The host for the 2022 FIFA World Cup will be announced today at ten o'clock Eastern Standard Time (also known as 4:00 PM, Zurich time, at FIFA's headquarters). For a whole lot of countries, this is a big deal. As James Montague explains at CNN:
The World Cup competes only with the Olympics as the biggest events in global sport; it generates billions of dollars to the economy of the host, and is able to create a "feel-good-factor" that is precious in the current era of austerity.
Unsurprisingly, given the high stakes, the campaigns for the bidding nations have been multi-million dollar affairs, while accusations of vote rigging, bribery and corruption have abounded in global media.
So who's going to get it? The United States is in the running, as are Australia, Japan, Qatar, and South Korea. Meanwhile, the hosts for 2018 are also being announced, the candidates being England, Russia, Spain-Portugal, and Belgium-Netherlands (the last two as joint bids). Predictions:
- 2022: It's a Two-Country Contest "Soccer blogs," reports Foreign Policy's Blake Hounshell, "seem to think it's going to come down to a choice between the United States and--believe it or not--Qatar."
- What Qatar's Got Going for It: Outdoor Air Conditioning Qatar would be the first Middle Eastern country to host the World Cup, and has accordingly made an exceedingly flashy bid, "promis[ing]," as Hounshell relates, "to build stadiums deploying innovative outdoor cooling technology and then donate them to developing countries." Of course, as Hounshell also points out, they would have to do something like that--a big concern is how hot it would be in the summer in Qatar. CNN's James Montague adds that for countries like Qatar, "money isn't the real objective; rather a short cut to Qatar being taken seriously on the international stage."
- What the U.S. Has Going for It For FIFA, though, Hounshell notes, it really is about the money, and "and Qatar can't hope to match the size of the U.S. market. But you never know. Politicians, not technocrats, are the ultimate deciders here." Meanwhile, Japan 2022 World Cup bid committee chief (also a FIFA board member) Junji Ogura seems to agree. As he said Tuesday, reported in the Japan Times: "I'd say it would be America due to the capacity of the stadiums and the number of spectators over the course of the tournament. That would translate into income and income is what FIFA is hoping for." That's certainly the message U.S. bid co-presenter Bill Clinton (the other one being Morgan Freeman) stuck with as well, the Wall Street Journal reporting that he "finish[ed] off the presentation with a promise to put on a World Cup that will be so profitable that it will help FIFA fulfill all of its own social goals and promises."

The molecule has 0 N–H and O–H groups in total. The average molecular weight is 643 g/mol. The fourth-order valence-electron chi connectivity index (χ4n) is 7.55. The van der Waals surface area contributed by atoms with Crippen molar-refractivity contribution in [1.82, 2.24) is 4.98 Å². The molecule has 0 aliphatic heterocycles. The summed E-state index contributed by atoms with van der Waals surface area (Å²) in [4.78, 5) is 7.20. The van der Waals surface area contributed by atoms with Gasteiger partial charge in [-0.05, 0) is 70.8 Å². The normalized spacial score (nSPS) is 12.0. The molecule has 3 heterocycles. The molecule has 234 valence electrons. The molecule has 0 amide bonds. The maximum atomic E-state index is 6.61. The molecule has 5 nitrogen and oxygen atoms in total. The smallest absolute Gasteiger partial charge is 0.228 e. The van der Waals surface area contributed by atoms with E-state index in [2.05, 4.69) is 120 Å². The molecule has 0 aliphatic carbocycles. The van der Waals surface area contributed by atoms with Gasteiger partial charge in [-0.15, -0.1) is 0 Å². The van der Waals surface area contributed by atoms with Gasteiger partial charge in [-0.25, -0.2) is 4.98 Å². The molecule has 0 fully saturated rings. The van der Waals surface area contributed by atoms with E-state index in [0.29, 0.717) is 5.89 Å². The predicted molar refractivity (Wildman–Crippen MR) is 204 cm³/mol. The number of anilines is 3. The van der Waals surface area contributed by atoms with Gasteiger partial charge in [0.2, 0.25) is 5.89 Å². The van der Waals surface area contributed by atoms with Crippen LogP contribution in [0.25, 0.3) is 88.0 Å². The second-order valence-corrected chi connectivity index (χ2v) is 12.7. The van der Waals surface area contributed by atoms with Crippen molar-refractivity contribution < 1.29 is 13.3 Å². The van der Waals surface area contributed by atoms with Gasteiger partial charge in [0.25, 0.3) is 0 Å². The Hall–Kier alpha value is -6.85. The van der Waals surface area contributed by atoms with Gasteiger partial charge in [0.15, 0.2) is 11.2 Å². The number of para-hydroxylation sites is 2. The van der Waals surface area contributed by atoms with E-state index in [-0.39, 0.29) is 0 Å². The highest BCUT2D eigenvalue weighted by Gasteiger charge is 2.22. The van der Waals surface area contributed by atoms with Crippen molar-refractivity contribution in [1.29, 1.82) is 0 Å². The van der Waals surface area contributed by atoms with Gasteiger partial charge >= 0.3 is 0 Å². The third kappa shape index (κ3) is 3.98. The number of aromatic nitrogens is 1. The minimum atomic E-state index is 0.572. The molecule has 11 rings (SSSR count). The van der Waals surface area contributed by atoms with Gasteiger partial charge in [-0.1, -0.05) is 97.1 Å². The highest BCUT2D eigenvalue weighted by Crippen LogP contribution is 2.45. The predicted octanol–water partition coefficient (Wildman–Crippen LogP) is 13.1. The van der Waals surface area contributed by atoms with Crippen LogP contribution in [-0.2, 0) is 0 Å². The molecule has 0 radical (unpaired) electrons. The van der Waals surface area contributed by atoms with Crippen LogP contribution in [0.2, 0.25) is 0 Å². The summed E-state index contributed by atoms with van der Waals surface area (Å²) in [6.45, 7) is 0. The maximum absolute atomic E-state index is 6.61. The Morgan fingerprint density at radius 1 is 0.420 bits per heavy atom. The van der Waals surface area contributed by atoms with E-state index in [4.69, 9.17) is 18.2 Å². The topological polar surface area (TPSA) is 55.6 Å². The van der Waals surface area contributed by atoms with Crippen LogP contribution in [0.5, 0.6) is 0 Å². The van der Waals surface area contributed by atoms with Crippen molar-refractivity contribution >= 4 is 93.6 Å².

- What the
U.S. Has to Worry About "It would be quite the coup to be given a
second World Cup in such a short space of time," writes Time's Glen Levy. The U.S. last hosted the Cup in 1994.
- Star Power in the U.S. Bid Presenters "As an exhausting campaign entered its final stages, the [countries] each got 30 minutes to make their case to FIFA members ahead of the vote on the 2022 World Cup, ensuring a liberal sprinkling of stardust," explain The Wall Street Journal's Jonathan Clegg and Matthew Futterman: "Former president Bill Clinton, actor Morgan Freeman and Elle Macpherson, the supermodel, were all on hand to endorse their country's bids."
- And Also in the English Presenters for 2018 The U.S. and England aren't competing against each other, each aiming for a different year. Perhaps that's a good thing. Who could compete with Bill Clinton and Morgan Freeman? Perhaps "Davids Cameron and Beckham, and Prince William," as The Spectator's Peter Hoskin phrases it. "To my eyes, it was schmaltzily effective stuff ... All that remains to do is echo Iain Dale's call of 'Come on England!' And if we don't win, then it was obviously fixed."
- How the Joint 2018-2022 Announcement Has Led to 'Fixing' Allegations "The bid process has been by far the most controversial that FIFA has ever overseen," writes CNN's James Montague.
"Its decision to decide the fate of both the 2018 and 2022 bids at the
same time has been widely criticized for encouraging vote collusion
between bids--an accusation FIFA deny." But here's the catch:
"Undercover journalists secretly filmed two members of FIFA's then
24-strong executive committee allegedly offering to sell their votes."
It's the British press who have been uncovering this stuff, through
multiple investigations, but "in the short term," writes Montague, "it
is likely that the allegations will hurt the England 2018 bid hardest."
Apparently a few British officials are concerned the British press may
have "upset other members of FIFA's executive committee" with their
- Other Shenanigans Russia was the favorite for 2018, but after Putin pulled out of the bid team it's not so clear: "Putin has ... hinted that Russia has faced 'unscrupulous competition,'" muses Time's Glen Levy, "which might be a reference to alleged voting patterns or that's he had the tip-off that Russia won't be winning in which case he won't want to be associated with failure." Another bit of trivia regarding Australia's bid for 2022: "Going against the Aussies is the brutal time difference in regard to the always lucrative European audience." And a final, bewildering note on South Korea's campaign:
Full kudos to the South Koreans, however, for promising to include a North Korean host city. Good luck with that.
This article is from the archive of our partner The Wire.
We want to hear what you think about this article. Submit a letter to the editor or write to firstname.lastname@example.org.